We turned to our volunteers again in Sandys aftermath, and the response was overwhelming. Steadfast corporate partners and hundreds of passionate individuals populated our Food Rescue Facility, bagging goods in shifts totaling up to 12 hours per day. In the early days of the response, when a large number of New Yorkers were without utilities and couldnt prepare foods at home, our volunteers packed ready-to eat food, shelf-stable items and relief supplies into bags and boxes, ensuring that we could load them onto trucks and get them quickly to hard-hit areas of Brooklyn, lower Manhattan, Queens, and Staten Island. As our response evolved, residents needed dierent items depending on their individual situations and City Harvest had the variety of goods to help meet the diverse needs of our neighbors. All told, more than 1,250 volunteers participated in 34 repacks over just 8 weeks, lling some 100,000 pantry bags with more than 800,000 pounds of food and supplies.

    Thank you to the corporate volunteer groups who helped with City Harvests response to Sandy.

    American Express American Express PublishingAmeriprise Financial Apax Partners Apella Barclays

    Bank of America BDO USA, LLP BlackRock Bloomberg BNY Mellon The Carlyle Group Citi

    Citi Habitats The William J. Clinton Foundation The Clinton Global Initiative Cohn & Wolfe

    Credit Suisse Deloitte Deutsche Bank Diageo DKNY DuJour Magazine EmblemHealth Equalshot

    The FEED Foundation Food & Wine Magazine GCI Health Goldman Sachs Google Horizon Media

    HSBC Hudson River Trading JPMorgan Chase Kenneth Cole Landmarc Le Parker Meridien

    Macquarie Group McGraw-Hill Mitsubishi Mitsubishi International Morgan Stanley National Basketball

    Association Brooklyn Nets New York Road Runners The New York Times PepsiCo. Inc PIMCO Ralph Lauren Robin Hood Soroban Capital Partners LLC

    TD Bank Turner Construction Van Wagner Communications LLC Warburg Pincus LLC Wells Fargo



    Adjusting to Shifting Emergency Food Needs

    Bronx: 64,286 lbs.Randalls IslandPort Morris

    Queens: 2,354,339 lbs. ArverneFar RockawayHoward BeachRockaway Beach

    Brooklyn: 3,283,103 lbs.CanarsieConey IslandGerritsen BeachGravesendRed HookSheepshead Bay

    Manhattan: 659,507 lbs.East HarlemLower Manhattan

    Staten Island: 1,152,110 lbs.Midland BeachNew DorpPort RichmondRichmond Hill

    Emergency Food Delivered in Direct Response to Hurricane Sandy

    As recovery eorts progressed, City Harvest was there, continuously assessing needs on the ground and adjusting our services to help meet the hunger needs of heavily impacted communities that would require a longer-term response. We joined the Executive Committee of the Multi-Agency Feeding Task Force, which was convened by the Red Cross (and comprised of representatives from the Mayors Oce, Oce of Emergency Management, FEMA, and other anti-hunger organizations) and designed to coordinate resources and troubleshoot challenges. The Task Force estimated that some 25,000 residents in aected New York City communities would have a sustained need for food.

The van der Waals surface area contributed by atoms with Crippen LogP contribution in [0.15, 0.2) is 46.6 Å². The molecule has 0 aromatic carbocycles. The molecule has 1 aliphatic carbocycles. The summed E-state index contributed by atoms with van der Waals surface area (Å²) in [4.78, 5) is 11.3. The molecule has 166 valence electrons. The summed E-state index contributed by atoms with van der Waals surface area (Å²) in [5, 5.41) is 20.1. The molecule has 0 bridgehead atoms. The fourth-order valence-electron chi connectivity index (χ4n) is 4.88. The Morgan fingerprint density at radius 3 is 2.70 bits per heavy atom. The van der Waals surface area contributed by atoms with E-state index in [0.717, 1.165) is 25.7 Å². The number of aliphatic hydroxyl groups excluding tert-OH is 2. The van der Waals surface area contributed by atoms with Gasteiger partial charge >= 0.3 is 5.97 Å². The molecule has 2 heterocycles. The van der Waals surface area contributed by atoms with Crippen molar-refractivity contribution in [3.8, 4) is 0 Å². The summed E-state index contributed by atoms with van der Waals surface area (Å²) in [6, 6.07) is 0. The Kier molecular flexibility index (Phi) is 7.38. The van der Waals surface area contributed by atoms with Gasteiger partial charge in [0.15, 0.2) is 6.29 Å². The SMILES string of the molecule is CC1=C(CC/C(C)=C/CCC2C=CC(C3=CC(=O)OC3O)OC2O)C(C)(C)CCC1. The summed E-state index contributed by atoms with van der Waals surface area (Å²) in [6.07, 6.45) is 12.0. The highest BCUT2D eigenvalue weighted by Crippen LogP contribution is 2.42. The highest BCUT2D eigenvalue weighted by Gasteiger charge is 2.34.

To help meet this need, City Harvest assembled a plan to extend our hurricane relief operations. We knew that our operations team couldnt continue to be stretched so thin and that we would need additional resources for the second phase of our response, as we moved past the initial crisis into recovery mode. We secured a grant from the American Red Cross to fund a food box initiative each package contained 24 complete meals through mid-February, and then, informed by community needs assessments, extended this program through mid-March. During this 15-week period, City Harvest delivered some 135,000 food boxes to 22 emergency food providers and 28 relief sites, providing more than three million meals to those aected by Sandy.



    To support these distributions, City Harvest added four temporary sta members to be our eyes and ears on the ground, assessing needs and providing support to food distribution sites. This eld team conducted two comprehensive rounds of needs assessments, evaluating the situation at both individual emergency food providers and the communities where they were operating, to inform food distributions and adjust services as needed. Through client surveys, we were able to drill down to two main causes for the sustained high demand for emergency food in these areas.

    In Howard Beach, Gerritsen Beach, Sheepshead Bay, New Dorp Beach, Midland Beach, and Gravesend, we found that the economic burdens incurred from the storm home repair, car replacement, unemployme...